View Full Version : Standard jazz ride pattern?
01-08-2007, 02:27 AM
I just recently told my drum teacher that I would like to begin learning some jazz. He told me to practice the basic tripelet ride pattern with the hat foot on 1. He said that jazzers tend to play it really tight with virtually no break between the 1 and the 2-3.
2 days ago: My first jazz cd Kind of Blue (wich is very good by the way) comes in the mail. This is considered by many to be THE quintessential jazz record (as I'm sure most of you know....I, however, am brand new to the jazz world), so I was bearing that in mind as I listened to it, particularly the drummer. And what do you know, he plays the tripelet ride pattern very loosely, 1 2-3 1 2-3. Anyway, you get the idea. So my question to you is, how is this pattern played? Loosely, tightly or does it depend on the drummer and the tempo of the song. Thanks.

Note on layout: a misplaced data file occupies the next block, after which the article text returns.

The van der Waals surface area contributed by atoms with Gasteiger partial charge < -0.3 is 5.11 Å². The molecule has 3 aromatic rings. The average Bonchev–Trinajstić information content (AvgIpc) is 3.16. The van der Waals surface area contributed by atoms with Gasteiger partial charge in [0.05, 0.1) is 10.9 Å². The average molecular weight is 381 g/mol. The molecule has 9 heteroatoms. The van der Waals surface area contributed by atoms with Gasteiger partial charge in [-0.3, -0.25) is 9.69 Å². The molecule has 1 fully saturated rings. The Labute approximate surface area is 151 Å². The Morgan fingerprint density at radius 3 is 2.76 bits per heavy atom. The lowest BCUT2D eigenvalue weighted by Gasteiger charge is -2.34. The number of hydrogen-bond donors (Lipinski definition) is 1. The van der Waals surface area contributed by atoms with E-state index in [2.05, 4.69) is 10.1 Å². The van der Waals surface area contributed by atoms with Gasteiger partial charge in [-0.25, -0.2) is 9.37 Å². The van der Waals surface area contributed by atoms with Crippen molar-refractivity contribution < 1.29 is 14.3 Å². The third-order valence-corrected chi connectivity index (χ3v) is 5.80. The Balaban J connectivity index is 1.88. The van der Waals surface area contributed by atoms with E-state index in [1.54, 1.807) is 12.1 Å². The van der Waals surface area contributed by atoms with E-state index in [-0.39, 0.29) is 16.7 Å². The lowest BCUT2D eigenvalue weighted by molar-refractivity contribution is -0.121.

01-08-2007, 02:43 AM
i'm also diving into the jazz scene with my teacher as well. so far we've done songs in 2 and songs in 4 and a few songs had the ride pattern very tightly played and some had it pretty loose and spaced out. i guess it depends on the song i'm not sure if there is an exact time when to play loose or tight but i assume the old theory that "if it feels good, play it" applies.
01-08-2007, 02:54 AM
For reference's sake, I'll refer to it as this: Dang, Pang a Lang. Just for reference.
Basically you're right. It depends on the song and definitely the drummer. It really has to do with how close the "a" is to the "Lang". I teach that it can vary from about (being counted as)